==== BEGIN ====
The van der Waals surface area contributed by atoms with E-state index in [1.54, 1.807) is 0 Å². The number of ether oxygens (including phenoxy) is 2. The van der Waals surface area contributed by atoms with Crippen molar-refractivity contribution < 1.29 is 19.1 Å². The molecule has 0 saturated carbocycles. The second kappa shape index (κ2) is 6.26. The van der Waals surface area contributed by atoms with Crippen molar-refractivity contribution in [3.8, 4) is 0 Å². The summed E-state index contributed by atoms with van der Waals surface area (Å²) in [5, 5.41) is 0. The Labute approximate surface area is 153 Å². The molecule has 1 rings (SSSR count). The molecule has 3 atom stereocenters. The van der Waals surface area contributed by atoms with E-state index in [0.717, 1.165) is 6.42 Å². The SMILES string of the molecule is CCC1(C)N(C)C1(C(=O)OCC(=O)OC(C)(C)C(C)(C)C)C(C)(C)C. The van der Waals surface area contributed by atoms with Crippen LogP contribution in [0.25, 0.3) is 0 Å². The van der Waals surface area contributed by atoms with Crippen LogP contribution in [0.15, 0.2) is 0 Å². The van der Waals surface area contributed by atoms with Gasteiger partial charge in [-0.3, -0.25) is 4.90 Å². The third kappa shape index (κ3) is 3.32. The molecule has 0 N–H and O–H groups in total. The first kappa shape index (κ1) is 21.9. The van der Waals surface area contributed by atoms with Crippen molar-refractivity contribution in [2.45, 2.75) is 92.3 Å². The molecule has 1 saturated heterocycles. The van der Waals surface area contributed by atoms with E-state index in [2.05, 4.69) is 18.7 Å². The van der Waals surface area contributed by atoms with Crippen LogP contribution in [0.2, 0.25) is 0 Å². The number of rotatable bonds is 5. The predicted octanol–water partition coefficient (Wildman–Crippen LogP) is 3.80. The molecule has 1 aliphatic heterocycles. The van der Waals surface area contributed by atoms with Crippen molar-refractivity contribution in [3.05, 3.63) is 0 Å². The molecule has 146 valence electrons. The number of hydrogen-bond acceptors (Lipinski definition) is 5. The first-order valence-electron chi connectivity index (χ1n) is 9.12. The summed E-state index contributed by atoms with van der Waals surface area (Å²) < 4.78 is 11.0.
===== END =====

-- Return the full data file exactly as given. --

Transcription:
The van der Waals surface area contributed by atoms with E-state index in [1.54, 1.807) is 0 Å². The number of ether oxygens (including phenoxy) is 2. The van der Waals surface area contributed by atoms with Crippen molar-refractivity contribution < 1.29 is 19.1 Å². The molecule has 0 saturated carbocycles. The second kappa shape index (κ2) is 6.26. The van der Waals surface area contributed by atoms with Crippen molar-refractivity contribution in [3.8, 4) is 0 Å². The summed E-state index contributed by atoms with van der Waals surface area (Å²) in [5, 5.41) is 0. The Labute approximate surface area is 153 Å². The molecule has 1 rings (SSSR count). The molecule has 3 atom stereocenters. The van der Waals surface area contributed by atoms with E-state index in [0.717, 1.165) is 6.42 Å². The SMILES string of the molecule is CCC1(C)N(C)C1(C(=O)OCC(=O)OC(C)(C)C(C)(C)C)C(C)(C)C. The van der Waals surface area contributed by atoms with Crippen LogP contribution in [0.25, 0.3) is 0 Å². The van der Waals surface area contributed by atoms with Crippen LogP contribution in [0.15, 0.2) is 0 Å². The van der Waals surface area contributed by atoms with Gasteiger partial charge in [-0.3, -0.25) is 4.90 Å². The third kappa shape index (κ3) is 3.32. The molecule has 0 N–H and O–H groups in total. The first kappa shape index (κ1) is 21.9. The van der Waals surface area contributed by atoms with Crippen molar-refractivity contribution in [2.45, 2.75) is 92.3 Å². The molecule has 1 saturated heterocycles. The van der Waals surface area contributed by atoms with E-state index in [2.05, 4.69) is 18.7 Å². The van der Waals surface area contributed by atoms with Crippen LogP contribution in [0.2, 0.25) is 0 Å². The number of rotatable bonds is 5. The predicted octanol–water partition coefficient (Wildman–Crippen LogP) is 3.80. The molecule has 1 aliphatic heterocycles. The van der Waals surface area contributed by atoms with Crippen molar-refractivity contribution in [3.05, 3.63) is 0 Å². The molecule has 146 valence electrons. The number of hydrogen-bond acceptors (Lipinski definition) is 5. The first-order valence-electron chi connectivity index (χ1n) is 9.12. The summed E-state index contributed by atoms with van der Waals surface area (Å²) < 4.78 is 11.0.